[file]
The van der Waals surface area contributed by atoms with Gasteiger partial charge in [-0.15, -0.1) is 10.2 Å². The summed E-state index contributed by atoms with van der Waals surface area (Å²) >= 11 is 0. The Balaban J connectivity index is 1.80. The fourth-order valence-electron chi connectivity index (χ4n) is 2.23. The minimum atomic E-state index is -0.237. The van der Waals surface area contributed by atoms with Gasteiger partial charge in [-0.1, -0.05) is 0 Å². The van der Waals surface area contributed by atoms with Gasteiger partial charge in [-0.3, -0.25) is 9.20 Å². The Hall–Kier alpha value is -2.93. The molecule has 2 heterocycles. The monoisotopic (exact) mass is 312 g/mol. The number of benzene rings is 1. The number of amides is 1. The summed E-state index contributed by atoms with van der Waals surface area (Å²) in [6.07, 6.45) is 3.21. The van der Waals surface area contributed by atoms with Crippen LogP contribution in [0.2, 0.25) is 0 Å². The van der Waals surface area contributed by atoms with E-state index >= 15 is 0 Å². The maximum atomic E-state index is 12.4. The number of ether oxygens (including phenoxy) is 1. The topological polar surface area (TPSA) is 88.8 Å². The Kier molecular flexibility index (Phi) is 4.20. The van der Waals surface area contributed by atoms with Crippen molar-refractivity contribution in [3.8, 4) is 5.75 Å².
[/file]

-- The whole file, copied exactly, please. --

The van der Waals surface area contributed by atoms with Gasteiger partial charge in [-0.15, -0.1) is 10.2 Å². The summed E-state index contributed by atoms with van der Waals surface area (Å²) >= 11 is 0. The Balaban J connectivity index is 1.80. The fourth-order valence-electron chi connectivity index (χ4n) is 2.23. The minimum atomic E-state index is -0.237. The van der Waals surface area contributed by atoms with Gasteiger partial charge in [-0.1, -0.05) is 0 Å². The van der Waals surface area contributed by atoms with Gasteiger partial charge in [-0.3, -0.25) is 9.20 Å². The Hall–Kier alpha value is -2.93. The molecule has 2 heterocycles. The monoisotopic (exact) mass is 312 g/mol. The number of benzene rings is 1. The number of amides is 1. The summed E-state index contributed by atoms with van der Waals surface area (Å²) in [6.07, 6.45) is 3.21. The van der Waals surface area contributed by atoms with Crippen LogP contribution in [0.2, 0.25) is 0 Å². The van der Waals surface area contributed by atoms with E-state index >= 15 is 0 Å². The maximum atomic E-state index is 12.4. The number of ether oxygens (including phenoxy) is 1. The topological polar surface area (TPSA) is 88.8 Å². The Kier molecular flexibility index (Phi) is 4.20. The van der Waals surface area contributed by atoms with Crippen molar-refractivity contribution in [3.8, 4) is 5.75 Å².